President Donald Trump could soon sign a bill to avoid a government shutdown that carries few of his priorities, including money for his much-touted wall at the southern border with Mexico. Yet conservative groups, who in the past have waded into shutdown showdowns, have been largely silent.
Several conservative groups say they’ve been more focused on other fronts, including a tax policy overhaul and an effort to resuscitate the Republican-led efforts to overturn President Barack Obama’s signature health care law. They noted it was possible they could get engaged as details emerge about the short-term spending bill, which is being crafted by congressional leaders behind closed doors.
“Nothing has really gelled in terms of what the playing field is going to look like,” said Dan Holler, a spokesman for Heritage Action, the political advocacy arm of the influential Heritage Foundation think tank. In 2013 the group championed Republican efforts to defund the Affordable Care Act. That effort prompted a 13-day government shutdown as conservatives opposed a spending bill that included money for the health care law.
Holler said it would be “very disheartening to conservatives” if the upcoming short-term spending bill did not include conservative priorities, but he said it was unlikely to be repeated on the long-term spending bill.
If matters come up that are more central to our members and our mission, we may decide to engage.
Doug Sachtleben, spokesman, Club for Growth
“It’s very early in the administration, and there has not been an opportunity for this to gel in terms of where the leverage is and what the priorities of the administration are and how those line up with conservative priorities,” Holler said.
For the next spending battle, he predicted, “you will have time to lay that groundwork and forge consensus in a way that you just can’t in the current atmosphere.”
Club for Growth, a D.C.-based conservative advocacy group that also pressured Republicans to reject Obamacare spending in 2013, is focused on health care and a tax overhaul and “seeing progress continued on both of those fronts,” said Doug Sachtleben, a spokesman for the group.
“If matters come up that are more central to our members and our mission we may decide to engage,” he said.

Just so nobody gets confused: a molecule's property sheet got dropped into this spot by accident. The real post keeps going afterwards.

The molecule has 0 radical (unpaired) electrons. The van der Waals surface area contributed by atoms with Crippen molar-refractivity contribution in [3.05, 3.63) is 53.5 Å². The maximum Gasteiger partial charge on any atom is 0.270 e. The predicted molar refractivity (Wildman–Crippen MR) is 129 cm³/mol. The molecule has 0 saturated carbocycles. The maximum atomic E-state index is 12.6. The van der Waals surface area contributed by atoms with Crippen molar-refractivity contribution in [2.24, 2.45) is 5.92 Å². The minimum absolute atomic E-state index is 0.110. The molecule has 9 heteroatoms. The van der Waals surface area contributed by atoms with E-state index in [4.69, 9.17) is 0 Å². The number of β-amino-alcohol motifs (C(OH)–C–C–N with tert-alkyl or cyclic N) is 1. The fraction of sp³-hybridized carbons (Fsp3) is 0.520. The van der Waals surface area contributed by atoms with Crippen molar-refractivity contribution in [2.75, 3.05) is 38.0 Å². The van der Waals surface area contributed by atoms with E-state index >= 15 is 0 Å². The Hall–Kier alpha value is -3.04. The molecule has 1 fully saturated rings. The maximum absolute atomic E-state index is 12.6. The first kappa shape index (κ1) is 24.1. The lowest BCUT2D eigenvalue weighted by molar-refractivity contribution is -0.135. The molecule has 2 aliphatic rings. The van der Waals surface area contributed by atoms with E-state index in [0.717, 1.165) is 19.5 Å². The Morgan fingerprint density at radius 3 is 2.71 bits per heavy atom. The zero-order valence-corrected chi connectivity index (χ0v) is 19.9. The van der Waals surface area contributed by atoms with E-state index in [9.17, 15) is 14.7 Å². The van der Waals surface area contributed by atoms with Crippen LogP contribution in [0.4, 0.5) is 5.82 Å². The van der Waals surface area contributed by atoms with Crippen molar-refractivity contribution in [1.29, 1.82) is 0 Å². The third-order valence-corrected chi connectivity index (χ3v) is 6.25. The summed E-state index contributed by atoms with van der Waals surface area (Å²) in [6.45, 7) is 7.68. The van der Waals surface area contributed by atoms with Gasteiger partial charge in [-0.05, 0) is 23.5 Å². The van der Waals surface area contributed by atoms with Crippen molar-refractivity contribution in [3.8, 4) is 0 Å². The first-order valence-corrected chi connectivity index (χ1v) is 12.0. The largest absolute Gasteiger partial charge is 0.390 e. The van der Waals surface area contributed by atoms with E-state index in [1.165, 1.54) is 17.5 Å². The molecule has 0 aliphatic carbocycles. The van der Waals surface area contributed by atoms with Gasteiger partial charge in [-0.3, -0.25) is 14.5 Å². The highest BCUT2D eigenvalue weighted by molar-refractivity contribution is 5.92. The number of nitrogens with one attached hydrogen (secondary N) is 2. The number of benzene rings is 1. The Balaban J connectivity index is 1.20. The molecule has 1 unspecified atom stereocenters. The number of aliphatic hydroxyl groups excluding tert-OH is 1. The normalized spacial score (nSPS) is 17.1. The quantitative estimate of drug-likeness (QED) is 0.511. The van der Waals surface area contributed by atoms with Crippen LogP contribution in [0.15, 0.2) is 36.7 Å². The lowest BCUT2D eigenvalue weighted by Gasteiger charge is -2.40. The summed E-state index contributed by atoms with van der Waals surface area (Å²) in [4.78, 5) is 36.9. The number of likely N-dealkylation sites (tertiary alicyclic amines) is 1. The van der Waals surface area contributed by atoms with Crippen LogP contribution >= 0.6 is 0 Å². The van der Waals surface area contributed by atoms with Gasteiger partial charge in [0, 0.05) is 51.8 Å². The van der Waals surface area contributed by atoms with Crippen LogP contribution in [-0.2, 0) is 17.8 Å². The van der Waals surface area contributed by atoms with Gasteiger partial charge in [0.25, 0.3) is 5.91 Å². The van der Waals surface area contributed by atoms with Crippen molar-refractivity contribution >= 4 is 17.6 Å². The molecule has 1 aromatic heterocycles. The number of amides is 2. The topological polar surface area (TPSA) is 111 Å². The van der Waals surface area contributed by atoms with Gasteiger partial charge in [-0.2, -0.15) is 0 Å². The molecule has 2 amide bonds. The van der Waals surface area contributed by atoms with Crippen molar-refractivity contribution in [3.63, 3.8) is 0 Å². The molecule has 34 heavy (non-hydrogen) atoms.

Achieving tax and health care revisions is more effective “than spending capital on the last four or five months of government funding,” agreed Levi Russell, a spokesman for Americans for Prosperity, an advocacy group backed by the Koch brothers. “We really do need a robust conversation about spending and where our tax dollars are going, and there’s no better place for that than the regular appropriations process.”
Americans for Limited Government, a Fairfax, Virginia, conservative group, has launched a website to urge members of Congress to include money for the border wall in the short-term spending bill, and it warns that Congress’ failure to secure the money now will make it more difficult later. President Rick Manning said his group pushed for the funding, though lawmakers early on suggested to the group that it would not happen.
If you’re going to have a fight, you want to have it when you are strongest, and Republicans are strongest now.
Rick Manning, president of Americans for Limited Government, which wants to build a border wall
“It’s Donald Trump’s signature issue, it’s what he held out as being important and it’s what he will be judged on,” Manning said of the border wall. “And Republicans will never have more capacity to get the money than in April.”
Manning said he feared it would be even more difficult to push the ask into September, when lawmakers are scheduled to finalize a budget for the full 2018 fiscal year.
“The Republicans will be five months closer to an election and less likely to take on the Democrats, who can’t support a wall because of the various constituencies they have,” Manning said. “If you’re going to have a fight, you want to have it when you are strongest, and Republicans are strongest now.”
Still, Manning said he was confident that Trump would get the $1.5 billion the White House had requested to start building the wall.
“He’s adept at doing deals; he doesn’t give away stuff for nothing,” Manning said of Trump, who told conservative media at the White House on Monday that he would not oppose waiting until September to get the money. “If he is moving to a September date, he’s gotten some assurances it will get done in September.”
Radio talk-show host Rush Limbaugh, however, said Tuesday that he was afraid Trump was “caving” on his demand for a border wall and urged him to insist on the money and blame Democrats for opposing the wall and forcing a government shutdown.
“It’s a golden opportunity for Trump to giant-foot-stomp (Democrats) and end this crap of a perennial, never-ending government shutdown paralyzing anything sensible being done with our budget and our economy,” Limbaugh told his listeners.
At the White House, Trump vowed that the wall will get built soon and will “stop drugs” and reduce human trafficking.
“We’re going to have the wall built,” Trump told reporters in the Oval Office. “I don’t know what people are talking. I watch these shows, and the pundits in the morning, they don’t know what they’re talking about. The wall gets built, 100 percent.”
He said the administration was already working on specifications and it would be done in his first term: “We have plenty of time. We’ve got a lot of time.”